Accountability, Competency, Community
Teenagers who volunteer to sit on the Youth Court decide the sentence for other teens who admitted to committing an offense. These teen volunteers base their sentence on the principles of Restorative Justice:
- The teenager learns that bad decisions affect many people and that you have to take responsibility for your actions through personal Accountability.
- The teen who caused the harm learns how to make better decisions, enhancing Competency.
- If a teen has a good relationship with her community, she will not act out against it. By connecting or reconnecting the youth to his community, you build a relationship that reduces the likelihood of acting out against the Community.
For the youth who volunteer, Youth Courts inform and educate young people about the role of law in our democracy and about their role as active citizens. Volunteers learn about court procedures, sentencing options, trial techniques, structure of the justice system, the meaning of justice and relationships between rights and responsibilities.
Young people who are equipped with knowledge of the law and how it works within the judicial system are inclined to have a better understanding of their connection to the American system of justice. The youth feel that they are participants not potential victims.
In the video above, we explore the program through the student’s own words.
Executive Director Denise Bentley
Tennessee Youth Court (TYC) is a teen-driven juvenile delinquency prevention/intervention diversion program based on restorative justice. Executive Director Denise Bentley has guided TYC to proven success in many areas, and is excited to be a part of the its development in Tennessee.
A native of Nashville, Ms. Bentley holds a bachelor’s degree from Fisk University and a Juris Doctorate from Vanderbilt University School of Law.
The program is attached to Tennessee Youth Courts, Inc. – a nonprofit that focuses on juvenile delinquency prevention and intervention. Before its launch as an independent organization, Ms. Bentley was the program director of a similar initiative of the Tennessee Bar Association (TBA). Under Bentley’s direction, TYC has gone from nine programs in nine counties to twenty-one in eighteen counties.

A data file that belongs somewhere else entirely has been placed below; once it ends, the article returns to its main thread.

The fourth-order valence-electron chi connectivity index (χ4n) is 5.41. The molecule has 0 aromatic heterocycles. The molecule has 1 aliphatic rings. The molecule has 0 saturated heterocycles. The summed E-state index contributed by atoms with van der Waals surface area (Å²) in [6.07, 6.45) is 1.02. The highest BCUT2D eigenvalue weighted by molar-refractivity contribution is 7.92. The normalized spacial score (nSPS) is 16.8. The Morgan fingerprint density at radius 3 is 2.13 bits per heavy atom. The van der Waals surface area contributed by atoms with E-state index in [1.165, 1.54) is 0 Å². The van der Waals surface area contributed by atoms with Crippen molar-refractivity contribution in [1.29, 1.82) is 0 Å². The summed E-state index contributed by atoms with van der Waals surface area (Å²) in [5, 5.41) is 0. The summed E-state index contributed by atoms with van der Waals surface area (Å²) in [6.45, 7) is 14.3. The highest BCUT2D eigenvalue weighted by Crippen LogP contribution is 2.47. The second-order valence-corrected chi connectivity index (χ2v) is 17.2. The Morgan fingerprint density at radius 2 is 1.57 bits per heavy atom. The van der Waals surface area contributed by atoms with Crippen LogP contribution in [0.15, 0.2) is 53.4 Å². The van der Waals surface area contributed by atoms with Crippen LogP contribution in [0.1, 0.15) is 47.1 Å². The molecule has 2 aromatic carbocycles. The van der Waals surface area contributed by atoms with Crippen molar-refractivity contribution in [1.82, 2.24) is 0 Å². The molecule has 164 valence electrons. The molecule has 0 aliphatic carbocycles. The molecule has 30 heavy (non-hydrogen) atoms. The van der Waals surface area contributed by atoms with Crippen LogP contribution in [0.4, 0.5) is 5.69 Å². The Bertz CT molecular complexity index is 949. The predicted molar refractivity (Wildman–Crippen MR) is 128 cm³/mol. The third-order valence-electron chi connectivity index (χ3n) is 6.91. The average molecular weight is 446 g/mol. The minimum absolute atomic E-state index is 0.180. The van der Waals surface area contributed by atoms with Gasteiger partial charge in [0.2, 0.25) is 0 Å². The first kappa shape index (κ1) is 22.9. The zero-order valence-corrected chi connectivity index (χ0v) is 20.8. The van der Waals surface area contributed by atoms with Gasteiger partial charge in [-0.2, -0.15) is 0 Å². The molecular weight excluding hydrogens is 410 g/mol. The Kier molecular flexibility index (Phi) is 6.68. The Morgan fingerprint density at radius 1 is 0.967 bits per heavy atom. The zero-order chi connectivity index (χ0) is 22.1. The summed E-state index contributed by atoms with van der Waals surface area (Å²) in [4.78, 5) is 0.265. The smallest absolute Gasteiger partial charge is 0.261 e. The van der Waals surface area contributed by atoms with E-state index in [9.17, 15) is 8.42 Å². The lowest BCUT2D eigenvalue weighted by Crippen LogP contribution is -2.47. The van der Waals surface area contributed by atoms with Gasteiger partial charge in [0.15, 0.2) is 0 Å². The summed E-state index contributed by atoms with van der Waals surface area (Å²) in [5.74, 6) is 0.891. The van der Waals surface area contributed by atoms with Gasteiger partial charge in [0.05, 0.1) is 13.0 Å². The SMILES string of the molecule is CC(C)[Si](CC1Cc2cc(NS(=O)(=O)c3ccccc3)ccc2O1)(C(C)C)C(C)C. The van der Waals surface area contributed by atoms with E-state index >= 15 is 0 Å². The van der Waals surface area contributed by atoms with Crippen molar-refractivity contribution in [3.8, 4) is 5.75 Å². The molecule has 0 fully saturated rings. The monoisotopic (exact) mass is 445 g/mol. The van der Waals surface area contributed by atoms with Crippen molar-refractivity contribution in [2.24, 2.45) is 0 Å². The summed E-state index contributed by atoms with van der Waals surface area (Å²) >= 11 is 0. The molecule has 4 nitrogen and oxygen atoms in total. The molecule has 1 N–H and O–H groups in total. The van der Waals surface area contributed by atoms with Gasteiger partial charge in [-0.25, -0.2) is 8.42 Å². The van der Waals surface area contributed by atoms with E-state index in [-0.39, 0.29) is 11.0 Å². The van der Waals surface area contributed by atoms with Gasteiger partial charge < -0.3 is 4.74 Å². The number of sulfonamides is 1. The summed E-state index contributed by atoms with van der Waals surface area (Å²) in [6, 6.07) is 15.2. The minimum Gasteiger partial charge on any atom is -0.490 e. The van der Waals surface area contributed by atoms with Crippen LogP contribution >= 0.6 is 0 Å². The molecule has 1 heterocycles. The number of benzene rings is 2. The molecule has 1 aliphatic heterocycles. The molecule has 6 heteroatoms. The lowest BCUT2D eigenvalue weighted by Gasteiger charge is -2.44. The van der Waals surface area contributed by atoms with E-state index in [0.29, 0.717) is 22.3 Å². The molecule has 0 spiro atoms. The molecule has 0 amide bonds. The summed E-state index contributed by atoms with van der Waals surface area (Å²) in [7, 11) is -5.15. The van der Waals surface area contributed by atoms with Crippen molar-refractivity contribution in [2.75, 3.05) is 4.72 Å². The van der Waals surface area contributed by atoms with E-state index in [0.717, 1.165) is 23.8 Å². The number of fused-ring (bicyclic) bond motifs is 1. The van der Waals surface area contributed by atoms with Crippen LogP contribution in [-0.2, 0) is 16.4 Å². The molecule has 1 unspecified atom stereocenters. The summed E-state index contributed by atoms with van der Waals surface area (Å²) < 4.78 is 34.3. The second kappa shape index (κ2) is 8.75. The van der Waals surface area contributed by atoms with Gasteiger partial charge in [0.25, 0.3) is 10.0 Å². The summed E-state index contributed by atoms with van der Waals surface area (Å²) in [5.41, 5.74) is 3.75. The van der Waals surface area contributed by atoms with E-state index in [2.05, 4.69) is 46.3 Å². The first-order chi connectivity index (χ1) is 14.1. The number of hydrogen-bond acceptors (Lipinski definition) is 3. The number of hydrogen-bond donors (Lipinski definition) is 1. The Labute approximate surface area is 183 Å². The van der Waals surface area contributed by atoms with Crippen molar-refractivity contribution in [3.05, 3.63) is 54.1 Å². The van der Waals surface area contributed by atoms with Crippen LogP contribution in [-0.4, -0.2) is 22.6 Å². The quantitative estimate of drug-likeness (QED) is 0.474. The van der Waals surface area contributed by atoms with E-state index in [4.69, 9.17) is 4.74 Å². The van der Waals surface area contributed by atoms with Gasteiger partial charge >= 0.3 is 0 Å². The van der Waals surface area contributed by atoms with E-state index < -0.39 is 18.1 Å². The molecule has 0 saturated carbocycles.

Ms. Bentley’s passion for positive change in the lives of youth was born from her post as violence prevention coordinator for Metro Nashville Public Schools. While at MNPS, Bentley became a certified Olweus Bullying Prevention trainer.
Statement of Inclusiveness
Tennessee Youth Courts, Inc. strives to have an open and affirming culture. We advocate for all youth. In compliance with Title VI of the Civil Rights Act, Tennessee Youth Courts, Inc. provides services to youth and their families who participate a youth court program regardless of race, color, national origin, age, sex, religious preference, gender identity, gender expression, sexual orientation, or disability. No one will be subjected to segregation or separate treatment in any manner related to receipt of service; restricted in any way in the enjoyment of services, facilities/venues, or any other advantage, privilege or benefit provided to others under the program; or addressed in a manner that is disrespectful because of race, color, sex, national origin, age, religious preference, gender identity, gender expression, sexual orientation or disability.